Charles Marston, Assistant Superintendent, House Press Gallery
Charles Marston explains why he enjoyed his work as an elevator operator.
Charles Marston, Assistant Superintendent, House Press Gallery
Interview recorded September 19, 2014 Deed of Gift

A Bottle of Coke

A Bottle of Coke
Charles Marston, Assistant Superintendent, House Press Gallery
Charles Marston remembers a close encounter with President Harry S. Truman.
Charles Marston, Assistant Superintendent, House Press Gallery
Interview recorded August 28, 2014 Deed of Gift

"Welfare of the Press"

"Welfare of the Press"
Charles Marston, Assistant Superintendent, House Press Gallery
Charles Marston recalls how he helped the press cover Congress.
Charles Marston, Assistant Superintendent, House Press Gallery
Interview recorded August 28, 2014 Deed of Gift

Fireplaces in the Press Gallery

Fireplaces in the Press Gallery
Charles Marston, Assistant Superintendent, House Press Gallery
Charles Marston describes the fireplaces used in the House Press Gallery during his tenure on the Hill.
Charles Marston, Assistant Superintendent, House Press Gallery
Interview recorded September 19, 2014 Deed of Gift

Inside the Cloakroom

Inside the Cloakroom
Charles Marston, Assistant Superintendent, House Press Gallery
Charles Marston shares his memories of the Republican Cloakroom and the popular food service.
Charles Marston, Assistant Superintendent, House Press Gallery
Interview recorded September 19, 2014 Deed of Gift

Teletyping in the House Press Gallery

Teletyping in the House Press Gallery
Charles Marston, Assistant Superintendent, House Press Gallery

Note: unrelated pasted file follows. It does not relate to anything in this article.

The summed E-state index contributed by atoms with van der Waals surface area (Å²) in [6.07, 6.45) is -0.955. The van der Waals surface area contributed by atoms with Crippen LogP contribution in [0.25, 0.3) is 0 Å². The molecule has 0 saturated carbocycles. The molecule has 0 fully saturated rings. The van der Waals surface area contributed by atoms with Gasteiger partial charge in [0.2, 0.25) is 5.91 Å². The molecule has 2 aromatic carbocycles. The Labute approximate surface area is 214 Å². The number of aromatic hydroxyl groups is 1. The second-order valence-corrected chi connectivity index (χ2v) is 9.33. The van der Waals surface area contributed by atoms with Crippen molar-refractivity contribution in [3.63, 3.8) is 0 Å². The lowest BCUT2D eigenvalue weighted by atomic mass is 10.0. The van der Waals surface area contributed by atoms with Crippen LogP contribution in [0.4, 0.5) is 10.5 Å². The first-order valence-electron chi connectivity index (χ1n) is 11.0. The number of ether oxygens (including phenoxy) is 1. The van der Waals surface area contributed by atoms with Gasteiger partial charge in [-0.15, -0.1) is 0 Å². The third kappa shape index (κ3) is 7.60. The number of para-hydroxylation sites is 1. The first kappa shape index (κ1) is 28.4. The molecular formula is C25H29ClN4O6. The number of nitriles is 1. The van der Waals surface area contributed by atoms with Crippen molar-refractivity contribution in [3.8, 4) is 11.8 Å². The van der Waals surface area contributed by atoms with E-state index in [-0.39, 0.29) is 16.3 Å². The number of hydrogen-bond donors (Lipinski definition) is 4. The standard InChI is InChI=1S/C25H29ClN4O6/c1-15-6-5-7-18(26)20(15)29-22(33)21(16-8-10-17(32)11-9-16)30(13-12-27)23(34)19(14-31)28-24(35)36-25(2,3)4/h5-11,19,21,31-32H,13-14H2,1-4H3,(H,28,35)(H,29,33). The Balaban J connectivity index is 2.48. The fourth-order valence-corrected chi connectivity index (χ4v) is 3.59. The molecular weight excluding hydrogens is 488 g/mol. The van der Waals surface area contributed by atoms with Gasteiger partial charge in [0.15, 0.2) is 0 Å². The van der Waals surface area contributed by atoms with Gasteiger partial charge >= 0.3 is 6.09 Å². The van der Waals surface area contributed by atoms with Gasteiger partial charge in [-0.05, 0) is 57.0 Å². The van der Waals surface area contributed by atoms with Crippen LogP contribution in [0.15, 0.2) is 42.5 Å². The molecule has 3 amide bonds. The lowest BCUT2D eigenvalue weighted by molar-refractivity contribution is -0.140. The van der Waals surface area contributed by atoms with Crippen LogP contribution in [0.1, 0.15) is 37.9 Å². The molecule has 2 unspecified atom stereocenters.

Charles Marston describes how reporters used teletype machines when he worked in the House Press Gallery.
Charles Marston, Assistant Superintendent, House Press Gallery
Interview recorded August 28, 2014 Deed of Gift

An Unforgettable Day

An Unforgettable Day
Charles Marston, Assistant Superintendent, House Press Gallery
Charles Marston recalls how he warned others about the violence in the House Chamber on March 1, 1954.
Charles Marston, Assistant Superintendent, House Press Gallery
Interview recorded August 28, 2014 Deed of Gift

Images & Artifacts

On the Job
<i>On the Job</i>/tiles/non-collection/o/oh_marston_booth.xml
Seated on the far left with his two colleagues, Charles Marston reviewed a document with his colleagues in the House Press Gallery.
Image courtesy of Charles Marston, provided by the Office of the Historian, U.S. House of Representatives
In the House Chamber
<i>In the House Chamber</i>/tiles/non-collection/o/oh_marston_chamber.xml
Charles Marston, standing in the middle of the aisle towards the bottom row, joined reporters and other congressional staff in the press section of the House Chamber gallery.
Image courtesy of Charles Marston, provided by the Office of the Historian, U.S. House of Representatives
House Press Gallery
<i>House Press Gallery</i>/tiles/non-collection/o/oh_marston_gallery.xml
Charles Marston, left, sat with Diosdado Yap, editor of Know Your Congress—a periodical guide to sessions of Congress—in the House Press Gallery in 1980.
Image courtesy of Charles Marston, provided by the Office of the Historian, U.S. House of Representatives
House Press Gallery Staff
<i>House Press Gallery Staff</i>/tiles/non-collection/o/oh_west_staff.xml
The House Press Gallery staff posed for a picture in January 1960. From left to right: Charles Marston, Richard Embly (Superintendent), Benjamin C. West, and Wilbur DePerini.
Image courtesy of Benjamin C. West, provided by the Office of the Historian, U.S. House of Representatives
President Richard Nixon Impeachment Hearings
<i>President Richard Nixon Impeachment Hearings</i>/tiles/non-collection/o/oh_marston_gallerygroup.xml
Marston, right, hands journalists "statements of information" from the House Judiciary Committee during the impeachment hearings of President Richard Nixon.
Image courtesy of Charles Marston, provided by the Office of the Historian, U.S. House of Representatives
With Benjamin C. West
<i>With Benjamin C. West</i>/tiles/non-collection/o/oh_marston_west.xml
Charles Marston, left, shared a celebratory moment with House Press Gallery Superintendent Benjamin C. West.
Image courtesy of Charles Marston, provided by the Office of the Historian, U.S. House of Representatives